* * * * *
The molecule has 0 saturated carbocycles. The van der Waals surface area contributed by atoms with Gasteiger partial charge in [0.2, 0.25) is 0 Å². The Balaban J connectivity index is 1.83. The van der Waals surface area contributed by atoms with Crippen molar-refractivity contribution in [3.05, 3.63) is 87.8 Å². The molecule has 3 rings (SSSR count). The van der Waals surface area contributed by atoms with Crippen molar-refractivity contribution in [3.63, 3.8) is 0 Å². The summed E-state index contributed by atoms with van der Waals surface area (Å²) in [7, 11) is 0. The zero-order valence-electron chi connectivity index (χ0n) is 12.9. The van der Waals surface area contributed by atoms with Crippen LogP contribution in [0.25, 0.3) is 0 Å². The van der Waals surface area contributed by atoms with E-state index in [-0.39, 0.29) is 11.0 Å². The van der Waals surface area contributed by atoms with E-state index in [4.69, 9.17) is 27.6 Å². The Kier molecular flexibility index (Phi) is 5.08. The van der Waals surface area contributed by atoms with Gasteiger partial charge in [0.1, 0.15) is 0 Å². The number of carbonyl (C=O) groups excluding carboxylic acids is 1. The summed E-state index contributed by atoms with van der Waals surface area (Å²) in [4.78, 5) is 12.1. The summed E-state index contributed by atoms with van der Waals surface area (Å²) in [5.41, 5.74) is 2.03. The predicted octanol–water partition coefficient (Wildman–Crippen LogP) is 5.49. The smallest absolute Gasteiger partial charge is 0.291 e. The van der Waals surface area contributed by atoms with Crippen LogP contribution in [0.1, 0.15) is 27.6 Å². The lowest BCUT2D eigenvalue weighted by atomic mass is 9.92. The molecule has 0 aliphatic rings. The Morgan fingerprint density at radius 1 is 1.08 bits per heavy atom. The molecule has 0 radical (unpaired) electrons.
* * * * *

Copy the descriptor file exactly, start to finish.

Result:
The molecule has 0 saturated carbocycles. The van der Waals surface area contributed by atoms with Gasteiger partial charge in [0.2, 0.25) is 0 Å². The Balaban J connectivity index is 1.83. The van der Waals surface area contributed by atoms with Crippen molar-refractivity contribution in [3.05, 3.63) is 87.8 Å². The molecule has 3 rings (SSSR count). The van der Waals surface area contributed by atoms with Crippen molar-refractivity contribution in [3.63, 3.8) is 0 Å². The summed E-state index contributed by atoms with van der Waals surface area (Å²) in [7, 11) is 0. The zero-order valence-electron chi connectivity index (χ0n) is 12.9. The van der Waals surface area contributed by atoms with Crippen LogP contribution in [0.25, 0.3) is 0 Å². The van der Waals surface area contributed by atoms with E-state index in [-0.39, 0.29) is 11.0 Å². The van der Waals surface area contributed by atoms with E-state index in [4.69, 9.17) is 27.6 Å². The Kier molecular flexibility index (Phi) is 5.08. The van der Waals surface area contributed by atoms with Gasteiger partial charge in [0.1, 0.15) is 0 Å². The number of carbonyl (C=O) groups excluding carboxylic acids is 1. The summed E-state index contributed by atoms with van der Waals surface area (Å²) in [4.78, 5) is 12.1. The summed E-state index contributed by atoms with van der Waals surface area (Å²) in [5.41, 5.74) is 2.03. The predicted octanol–water partition coefficient (Wildman–Crippen LogP) is 5.49. The smallest absolute Gasteiger partial charge is 0.291 e. The van der Waals surface area contributed by atoms with Crippen LogP contribution in [0.1, 0.15) is 27.6 Å². The lowest BCUT2D eigenvalue weighted by atomic mass is 9.92. The molecule has 0 aliphatic rings. The Morgan fingerprint density at radius 1 is 1.08 bits per heavy atom. The molecule has 0 radical (unpaired) electrons.